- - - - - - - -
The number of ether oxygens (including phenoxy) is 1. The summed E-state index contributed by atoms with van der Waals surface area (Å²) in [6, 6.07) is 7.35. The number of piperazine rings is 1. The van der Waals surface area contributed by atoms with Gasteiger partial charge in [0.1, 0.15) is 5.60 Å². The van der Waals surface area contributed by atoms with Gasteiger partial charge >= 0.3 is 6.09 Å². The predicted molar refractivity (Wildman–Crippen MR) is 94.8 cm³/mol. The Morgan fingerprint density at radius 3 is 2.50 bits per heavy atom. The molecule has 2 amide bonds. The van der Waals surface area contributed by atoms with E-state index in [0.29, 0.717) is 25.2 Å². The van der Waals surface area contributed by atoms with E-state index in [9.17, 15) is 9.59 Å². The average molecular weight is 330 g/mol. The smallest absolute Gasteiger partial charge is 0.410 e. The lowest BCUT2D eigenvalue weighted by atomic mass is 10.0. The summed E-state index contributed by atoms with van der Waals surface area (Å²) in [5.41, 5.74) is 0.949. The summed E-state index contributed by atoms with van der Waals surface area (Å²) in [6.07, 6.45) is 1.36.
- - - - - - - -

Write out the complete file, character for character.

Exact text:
The number of ether oxygens (including phenoxy) is 1. The summed E-state index contributed by atoms with van der Waals surface area (Å²) in [6, 6.07) is 7.35. The number of piperazine rings is 1. The van der Waals surface area contributed by atoms with Gasteiger partial charge in [0.1, 0.15) is 5.60 Å². The van der Waals surface area contributed by atoms with Gasteiger partial charge >= 0.3 is 6.09 Å². The predicted molar refractivity (Wildman–Crippen MR) is 94.8 cm³/mol. The Morgan fingerprint density at radius 3 is 2.50 bits per heavy atom. The molecule has 2 amide bonds. The van der Waals surface area contributed by atoms with E-state index in [0.29, 0.717) is 25.2 Å². The van der Waals surface area contributed by atoms with E-state index in [9.17, 15) is 9.59 Å². The average molecular weight is 330 g/mol. The smallest absolute Gasteiger partial charge is 0.410 e. The lowest BCUT2D eigenvalue weighted by atomic mass is 10.0. The summed E-state index contributed by atoms with van der Waals surface area (Å²) in [5.41, 5.74) is 0.949. The summed E-state index contributed by atoms with van der Waals surface area (Å²) in [6.07, 6.45) is 1.36.